How I Learned to Love my Body
Editor’s Note: Mary was a member of Beyond Type Run‘s 2018 TCS New York City Marathon Team sponsored by Dexcom and Insulet, makers of the tubeless Omnipod Insulin Management System. Learn more about the 2019 Beyond Type Run team here.
I used to hate my body. Hate it. Now I absolutely love it.
I was diagnosed at age 7. I grew up with diabetes, and we fought a lot. During my teenage years, my A1C was literally in the double digits, because I didn’t take care of myself. I just didn’t want to bother with my diabetes, so I didn’t. I didn’t pay attention to what I was eating or when or how many carbs it was or if I took enough insulin. It was fine, whatever … I would be fine, right? Right.
In college, I weighed nearly 200 pounds at one point and was extremely depressed about it. I hated my body even more than I did in high school. My flabby stomach, dotted with scars and scar tissue, bothered me more and more. I’m not proud that I turned to unhealthy habits more than once to lose weight. Yes, I might have looked great and skinny and fit, but I was also spending five hours a day on the elliptical machine and obsessively counting calories.
Fast forward a couple of years to January 2017, and my body and I are in a fine place. I didn’t workout, but I ate okay and was at an okay weight. Then I decided to be a runner, I decided to sign up for the New York City Marathon. Why? I had never been a runner before, but I decided to do it. (Story on that coming soon!)
At first, I could only run for about 30 seconds. Then a minute. Then two minutes. I stuck to the run-walk method, since I couldn’t actually run. But slowly, I started to reach those milestones. I ran a full mile. A FULL mile! I was happy and proud and shocked that my body did it. That my body could do it.
Over months of training, my body changed. I had muscles develop and emerge. My stamina got better. My breathing was less labored as time went on. I endured injury after injury. I realized it was no good to be mad at my body, because that wouldn’t help it or heal it. I focused on recovering from my injuries slowly and listening to my body. Holy crap … I was actually listening to my body!
For the first time in my life, I was okay listening to my body. I listened to it when it was in pain, or when it told me it needed a day off. I listened to it when it was hungry, and fed it with foods that would fuel me. I stretched, rolled, iced and took baths. I started going to a chiropractor and sports doctor. I’m reading an entire book on feet … and it is fascinating! I researched different nutrition options and supplements and decided what worked for me. I actually listened. I never listened before this, I always ignored what my body was trying to say, if it told me it was hungry or had enough working out. By treating it with compassion and love, and listening to what it was telling me, I grew to love it.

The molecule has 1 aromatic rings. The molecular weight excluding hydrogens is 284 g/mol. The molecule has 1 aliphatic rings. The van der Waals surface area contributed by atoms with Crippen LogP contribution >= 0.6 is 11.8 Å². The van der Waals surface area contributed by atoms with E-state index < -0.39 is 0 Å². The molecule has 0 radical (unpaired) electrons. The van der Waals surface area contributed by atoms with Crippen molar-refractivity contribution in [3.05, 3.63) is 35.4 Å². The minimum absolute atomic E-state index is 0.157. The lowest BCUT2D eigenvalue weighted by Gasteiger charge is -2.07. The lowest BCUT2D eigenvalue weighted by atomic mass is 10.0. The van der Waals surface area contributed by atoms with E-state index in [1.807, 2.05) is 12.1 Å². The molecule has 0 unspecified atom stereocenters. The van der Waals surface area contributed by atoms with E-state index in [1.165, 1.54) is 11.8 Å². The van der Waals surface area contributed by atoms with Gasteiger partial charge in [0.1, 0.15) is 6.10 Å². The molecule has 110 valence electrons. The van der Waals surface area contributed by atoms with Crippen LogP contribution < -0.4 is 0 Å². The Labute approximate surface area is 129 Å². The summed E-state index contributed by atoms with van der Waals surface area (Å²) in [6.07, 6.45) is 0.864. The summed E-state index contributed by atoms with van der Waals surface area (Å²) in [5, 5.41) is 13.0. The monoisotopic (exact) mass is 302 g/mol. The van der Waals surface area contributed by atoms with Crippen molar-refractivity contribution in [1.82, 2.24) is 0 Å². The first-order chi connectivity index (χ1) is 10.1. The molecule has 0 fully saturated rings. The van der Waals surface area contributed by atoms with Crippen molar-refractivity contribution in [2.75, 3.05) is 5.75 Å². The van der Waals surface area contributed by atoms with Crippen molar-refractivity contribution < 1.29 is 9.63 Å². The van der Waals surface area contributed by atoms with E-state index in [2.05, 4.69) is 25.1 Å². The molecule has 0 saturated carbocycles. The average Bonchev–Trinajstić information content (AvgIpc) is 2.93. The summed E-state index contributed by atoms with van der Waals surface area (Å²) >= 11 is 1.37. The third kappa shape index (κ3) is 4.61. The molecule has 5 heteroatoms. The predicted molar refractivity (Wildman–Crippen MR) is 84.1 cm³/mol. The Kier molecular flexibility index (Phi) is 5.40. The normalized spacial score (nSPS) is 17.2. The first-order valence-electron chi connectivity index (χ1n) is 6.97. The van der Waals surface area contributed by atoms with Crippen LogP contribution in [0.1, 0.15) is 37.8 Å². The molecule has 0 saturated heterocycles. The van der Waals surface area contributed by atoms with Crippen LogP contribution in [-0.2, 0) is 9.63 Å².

But I didn’t realize I loved it until a few days ago. I read a comment someone posted on an Instagram photo of me, saying I looked “too fit and skinny to have type 1 constant insulin diabetes and have to deal with it honestly.” I was shocked, confused and offended. How could he say that? Was he saying I was too skinny? That I wasn’t a real type 1 diabetic? Never have I been questioned by another type 1 if I had type 1, and never have I been called “too fit” or “skinny” to be a type 1.
It made me think about my body and my type 1. I have had type 1 for almost 19 years now. I have dealt with the highs and lows and everything in-between. I have had times I’ve not taken care of myself, that I’ve abused my body and mind.
I’m proud to say I’m not like that anymore. I’m proud to say I take care of my body and mind. I am proud to be at a healthy weight. I am proud of my muscles, and my tummy flab and scar tissue doesn’t bother me as much. I feel beautiful and strong. Since I started training, my body and mind have changed for the better. I fuel myself with better foods, I take vitamins and pay attention to how I feel. I’m eating more now than I ever have, and my insulin sensitivity has increased, thereby decreasing the amount I need on a daily basis. Running helps control my stress and anxiety. It has made me love my body. I know I am powerful and strong. I know I can do anything I set my mind to. I ran 22 miles a few weeks ago, and am about to run 26.2. My body is strong, gorgeous and capable—scars, flabbiness and all. I am happy and healthy. That is what matters. Not how I look, but how I feel. It took me awhile to come to that … 26.1 years to be exact, actually. Isn’t that funny?
Don’t judge people by how they look. Everyone has something going on beneath the surface, and you can’t know what it is just by looking at them. I’ve worked hard to not listen to those voices and judgments, and it only helps my happiness. Because all that matters is that I love how I look, how I feel and I am happy. It doesn’t matter what the random people on the street think of me when I’m running by them, because my body is powerful and strong and I am confident in that. Running has made me love my body, flaws and all. And for that I am forever grateful.
Read more about the Beyond Type Run in the 2017 TCS New York City Marathon.
To learn more about the 2019 TCS New York City Marathon Beyond Type Run team click here.